Marvin Miller died yesterday at 95. Baseball owners ought to hang their heads in shame.
The Baseball Hall of Fame's rejection of 93-year-old Marvin Miller, a snub that had the owners' greedy fingerprints all over it, was petty at best, unconscionable at worst.
By any measure, Miller, the founder and longtime executive director of the players' association, was among the most significant figures in the game's history. Longtime Dodgers broadcaster Red Barber once suggested that only Babe Ruth and Jackie Robinson had a greater impact.
"If baseball ever buys itself a mountain and starts carving faces on it, one of the first men to go up is sure to be Marvin Miller," stats guru Bill James wrote in his introduction to Miller's book, A Whole Different Ball Game.
For all its pretentious reverence, the Hall is home to scoundrels of every stripe - racists, drunks, misanthropes, wife-beaters, gamblers, syphilitics - and more than a few whose baseball resumés don't warrant their inclusion.
Morgan Bulkeley, whose career in the game spanned two years as a team owner and one as National League president, is in the Hall. Miller is not.
Bowie Kuhn, a bumbling commissioner who was KO'd by Miller every time they shared the same ring, is in the Hall. Miller is not.
Phil Rizzuto, who had 1,588 hits, 38 homers, and 563 RBIs in a so-so 13-year career, is in the Hall. Miller is not.
All Miller did was forever change the game - all of sports, really. Until he came along, baseball was a plantation. Players had no rights and no opportunity to change the status quo.
He looked at baseball, stripped away its sentimental veneer, and saw it for what it was: a moneymaking enterprise. He convinced the cowed players they had the same rights as any other American worker. And that included the right to organize.
It was Phillies Hall of Famer Robin Roberts who, with the aid of Penn professor George Taylor, found Miller and in 1966 gave the labor economist the job of molding the powerless players into a bargaining force.
That was quite a challenge. Historically, the owners had ruthlessly crushed any organizing effort. The average major-league salary in 1965 was $19,000. The minimum was $6,000, $900 below what a typical American family earned that year. The reserve clause, as odious a judicial construct as the Dred Scott decision, bound them to one team for perpetuity.
The nation's pastime was past time for a change.
Eventually, with the aid of stars such as Roberts and Jim Bunning, Miller persuaded the players of their worth. Through a decades-long series of negotiations, strikes, lockouts, and court actions, he transformed the 90-pound-weakling players' association into sports' heaviest hitter.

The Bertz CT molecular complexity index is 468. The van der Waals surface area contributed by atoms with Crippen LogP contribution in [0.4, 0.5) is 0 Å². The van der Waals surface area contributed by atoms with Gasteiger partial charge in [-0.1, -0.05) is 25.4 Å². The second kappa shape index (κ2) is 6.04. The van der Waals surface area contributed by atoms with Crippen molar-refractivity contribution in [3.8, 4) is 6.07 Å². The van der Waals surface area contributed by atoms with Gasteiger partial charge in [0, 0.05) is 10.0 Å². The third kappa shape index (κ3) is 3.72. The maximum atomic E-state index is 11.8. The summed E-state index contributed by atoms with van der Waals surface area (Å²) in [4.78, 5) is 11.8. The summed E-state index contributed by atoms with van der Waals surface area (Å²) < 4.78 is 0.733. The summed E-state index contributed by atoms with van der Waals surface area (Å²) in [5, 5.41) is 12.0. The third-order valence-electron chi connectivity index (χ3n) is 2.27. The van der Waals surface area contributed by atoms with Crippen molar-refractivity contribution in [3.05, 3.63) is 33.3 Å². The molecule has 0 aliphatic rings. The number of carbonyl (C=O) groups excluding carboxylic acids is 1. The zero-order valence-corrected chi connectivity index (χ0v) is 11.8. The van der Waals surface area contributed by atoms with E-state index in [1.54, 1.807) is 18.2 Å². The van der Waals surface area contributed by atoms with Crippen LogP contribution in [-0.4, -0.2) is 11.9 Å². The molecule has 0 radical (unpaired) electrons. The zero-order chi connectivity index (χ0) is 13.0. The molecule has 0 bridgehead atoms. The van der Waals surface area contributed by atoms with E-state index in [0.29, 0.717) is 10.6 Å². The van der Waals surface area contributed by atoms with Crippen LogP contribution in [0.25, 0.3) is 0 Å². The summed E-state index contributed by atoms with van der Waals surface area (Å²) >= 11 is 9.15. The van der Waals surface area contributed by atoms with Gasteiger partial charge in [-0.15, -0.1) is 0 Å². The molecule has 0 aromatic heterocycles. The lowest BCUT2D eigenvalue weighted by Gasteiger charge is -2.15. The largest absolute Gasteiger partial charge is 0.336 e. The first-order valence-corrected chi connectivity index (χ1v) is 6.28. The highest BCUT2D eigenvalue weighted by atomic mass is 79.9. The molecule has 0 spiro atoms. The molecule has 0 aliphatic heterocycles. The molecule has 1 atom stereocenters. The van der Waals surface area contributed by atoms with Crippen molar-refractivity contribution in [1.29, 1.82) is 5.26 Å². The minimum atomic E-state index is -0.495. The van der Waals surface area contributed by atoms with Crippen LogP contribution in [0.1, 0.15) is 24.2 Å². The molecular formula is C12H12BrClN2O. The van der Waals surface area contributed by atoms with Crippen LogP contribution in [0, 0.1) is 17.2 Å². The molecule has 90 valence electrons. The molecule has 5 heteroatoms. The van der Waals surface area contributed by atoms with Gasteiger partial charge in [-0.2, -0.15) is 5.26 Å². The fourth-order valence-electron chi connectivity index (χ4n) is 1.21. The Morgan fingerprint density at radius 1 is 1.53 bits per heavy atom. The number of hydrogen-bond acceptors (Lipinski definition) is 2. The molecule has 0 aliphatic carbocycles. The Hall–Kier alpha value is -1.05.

And what about all the whining and doomsaying that accompanied the union's rise?
Well, all those teams that swore they'd be forced out of business if players had to be paid anything close to what they deserved are still around. Even the worst of them are worth hundreds of millions.
Fans - many of whom took it on the chin economically precisely because they, too, had no clout - still carp about players' salaries yet continue to shell out big bucks for tickets and merchandise.
Despite rapidly rising prices, almost 808 million fans have paid to watch major-league baseball since 2000.
The Veterans Committee that rejected Miller, by the way, was made up of Hall of Fame manager Whitey Herzog; Hall of Fame players Johnny Bench, Eddie Murray, Jim Palmer, Tony Perez, Frank Robinson, Ryne Sandberg, and Ozzie Smith; White Sox owner Jerry Reinsdorf; Orioles president Andy MacPhail; former Phillies president Bill Giles; Royals owner David Glass; and writers Bob Elliott, Tim Kurkjian, Tom Verducci, and Ross Newhan.
You have to believe all four management representatives snubbed Miller. Reinsdorf, after all, headed the coup that ousted independent commissioner Faye Vincent and replaced him with fellow owner Bud Selig. His antipathy for Miller is well-known.
As for the seven players, all of whom were enriched by Miller's efforts, I can't imagine any would vote no. And I'm equally sure those four top-shelf writers fully understood the man's contributions.
But only 11 of the 16 voted for him, one shy of the necessary 12. If you assume the four management representatives rejected Miller, that still means either Herzog or one of the players or writers joined them.
So Bowie Kuhn - Sgt. Garcia to Miller's Zorro - made it to Cooperstown before Miller.
That's not only a mistake. It's an embarrassment.